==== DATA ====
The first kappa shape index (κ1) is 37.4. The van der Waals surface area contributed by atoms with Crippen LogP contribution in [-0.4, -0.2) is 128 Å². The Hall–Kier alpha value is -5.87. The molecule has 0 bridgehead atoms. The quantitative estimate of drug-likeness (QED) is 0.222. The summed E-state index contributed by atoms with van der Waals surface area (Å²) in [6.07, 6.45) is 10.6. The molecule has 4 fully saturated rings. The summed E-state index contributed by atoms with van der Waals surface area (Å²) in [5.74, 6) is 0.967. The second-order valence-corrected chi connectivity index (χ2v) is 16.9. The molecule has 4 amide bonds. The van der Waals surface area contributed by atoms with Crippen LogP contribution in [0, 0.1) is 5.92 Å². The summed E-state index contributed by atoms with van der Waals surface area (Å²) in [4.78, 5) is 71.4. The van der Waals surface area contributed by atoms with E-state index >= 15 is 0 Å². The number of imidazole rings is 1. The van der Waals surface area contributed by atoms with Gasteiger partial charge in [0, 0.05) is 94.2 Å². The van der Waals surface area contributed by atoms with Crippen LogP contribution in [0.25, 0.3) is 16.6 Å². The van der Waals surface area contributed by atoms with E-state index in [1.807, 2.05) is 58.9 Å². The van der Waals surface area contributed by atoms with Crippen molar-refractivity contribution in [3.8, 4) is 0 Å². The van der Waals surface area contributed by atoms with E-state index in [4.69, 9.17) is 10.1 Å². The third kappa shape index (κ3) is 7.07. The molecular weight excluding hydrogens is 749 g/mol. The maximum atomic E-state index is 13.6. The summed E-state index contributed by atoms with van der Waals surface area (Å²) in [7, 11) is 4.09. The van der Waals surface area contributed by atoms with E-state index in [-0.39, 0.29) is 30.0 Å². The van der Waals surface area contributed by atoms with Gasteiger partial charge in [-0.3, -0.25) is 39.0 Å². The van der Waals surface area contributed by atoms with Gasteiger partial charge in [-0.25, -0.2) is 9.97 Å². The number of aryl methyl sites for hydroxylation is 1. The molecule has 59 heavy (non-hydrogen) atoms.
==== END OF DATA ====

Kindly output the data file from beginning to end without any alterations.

The first kappa shape index (κ1) is 37.4. The van der Waals surface area contributed by atoms with Crippen LogP contribution in [-0.4, -0.2) is 128 Å². The Hall–Kier alpha value is -5.87. The molecule has 0 bridgehead atoms. The quantitative estimate of drug-likeness (QED) is 0.222. The summed E-state index contributed by atoms with van der Waals surface area (Å²) in [6.07, 6.45) is 10.6. The molecule has 4 fully saturated rings. The summed E-state index contributed by atoms with van der Waals surface area (Å²) in [5.74, 6) is 0.967. The second-order valence-corrected chi connectivity index (χ2v) is 16.9. The molecule has 4 amide bonds. The van der Waals surface area contributed by atoms with Crippen LogP contribution in [0, 0.1) is 5.92 Å². The summed E-state index contributed by atoms with van der Waals surface area (Å²) in [4.78, 5) is 71.4. The van der Waals surface area contributed by atoms with E-state index >= 15 is 0 Å². The number of imidazole rings is 1. The van der Waals surface area contributed by atoms with Gasteiger partial charge in [0, 0.05) is 94.2 Å². The van der Waals surface area contributed by atoms with Crippen LogP contribution in [0.25, 0.3) is 16.6 Å². The van der Waals surface area contributed by atoms with E-state index in [1.807, 2.05) is 58.9 Å². The van der Waals surface area contributed by atoms with Crippen molar-refractivity contribution in [3.8, 4) is 0 Å². The van der Waals surface area contributed by atoms with E-state index in [4.69, 9.17) is 10.1 Å². The third kappa shape index (κ3) is 7.07. The molecular weight excluding hydrogens is 749 g/mol. The maximum atomic E-state index is 13.6. The summed E-state index contributed by atoms with van der Waals surface area (Å²) in [7, 11) is 4.09. The van der Waals surface area contributed by atoms with E-state index in [-0.39, 0.29) is 30.0 Å². The van der Waals surface area contributed by atoms with Gasteiger partial charge in [-0.3, -0.25) is 39.0 Å². The van der Waals surface area contributed by atoms with Gasteiger partial charge in [-0.25, -0.2) is 9.97 Å². The number of aryl methyl sites for hydroxylation is 1. The molecule has 59 heavy (non-hydrogen) atoms.